Courts Ignore the Law, and South Carolina’s Poor Go to Jail
Larry Marsh has a history of mental illness and drug addiction. Homeless, he has no place to go. The police in this city have arrested or cited him more than 270 times for trespassing. In December, they got him four times in one day.
For this misdemeanor offense, Mr. Marsh, 58, has repeatedly served time in jail, and was even sent to prison. Not once has he had a lawyer.
Being represented by a lawyer is a fundamental right, enshrined in the Sixth Amendment and affirmed by the Supreme Court, which has ruled that anyone facing imprisonment, even for a minor offense, is entitled to legal counsel. But the promise has been a fragile one, with repeated complaints that people without means are stuck with lawyers who are incompetent, underfunded or grossly overworked.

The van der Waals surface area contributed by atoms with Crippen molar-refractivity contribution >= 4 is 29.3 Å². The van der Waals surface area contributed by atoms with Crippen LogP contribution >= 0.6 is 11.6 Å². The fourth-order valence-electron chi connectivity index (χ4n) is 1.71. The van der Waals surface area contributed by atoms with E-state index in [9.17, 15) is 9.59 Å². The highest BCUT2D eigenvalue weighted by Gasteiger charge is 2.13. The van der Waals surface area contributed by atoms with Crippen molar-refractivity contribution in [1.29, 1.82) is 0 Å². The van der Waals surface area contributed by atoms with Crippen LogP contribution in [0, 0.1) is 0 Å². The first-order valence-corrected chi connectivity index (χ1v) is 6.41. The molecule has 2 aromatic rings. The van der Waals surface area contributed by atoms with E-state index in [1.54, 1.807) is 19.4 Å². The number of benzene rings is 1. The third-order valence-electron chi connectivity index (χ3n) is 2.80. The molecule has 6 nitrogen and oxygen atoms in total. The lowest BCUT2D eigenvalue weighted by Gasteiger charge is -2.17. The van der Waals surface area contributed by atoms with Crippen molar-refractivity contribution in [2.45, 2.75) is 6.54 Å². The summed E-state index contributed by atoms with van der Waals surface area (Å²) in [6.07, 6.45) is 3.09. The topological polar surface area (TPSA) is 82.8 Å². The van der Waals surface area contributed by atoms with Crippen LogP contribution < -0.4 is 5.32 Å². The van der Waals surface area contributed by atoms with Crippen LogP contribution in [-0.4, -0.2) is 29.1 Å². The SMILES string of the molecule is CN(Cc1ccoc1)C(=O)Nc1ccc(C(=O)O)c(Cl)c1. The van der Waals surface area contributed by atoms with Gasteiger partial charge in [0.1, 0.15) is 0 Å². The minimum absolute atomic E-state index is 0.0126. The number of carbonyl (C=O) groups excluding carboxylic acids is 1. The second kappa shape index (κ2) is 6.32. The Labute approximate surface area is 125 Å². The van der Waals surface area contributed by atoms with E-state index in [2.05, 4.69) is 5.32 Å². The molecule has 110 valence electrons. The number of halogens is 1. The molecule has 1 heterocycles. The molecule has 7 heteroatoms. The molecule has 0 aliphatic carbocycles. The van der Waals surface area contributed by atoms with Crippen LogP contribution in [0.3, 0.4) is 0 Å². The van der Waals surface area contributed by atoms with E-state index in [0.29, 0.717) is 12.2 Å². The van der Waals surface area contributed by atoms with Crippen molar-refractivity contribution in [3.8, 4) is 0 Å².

In municipal courts that handle low-level crimes, poor defendants can face a worse problem: no lawyer at all. Recent reports detail a failure to provide lawyers in Nashville and Miami-Dade courtrooms, and in 2015, Charles E. Grassley of Iowa, the Republican chairman of the Senate Judiciary Committee, held hearings on the issue, saying the right to a lawyer was frequently ignored in misdemeanor cases.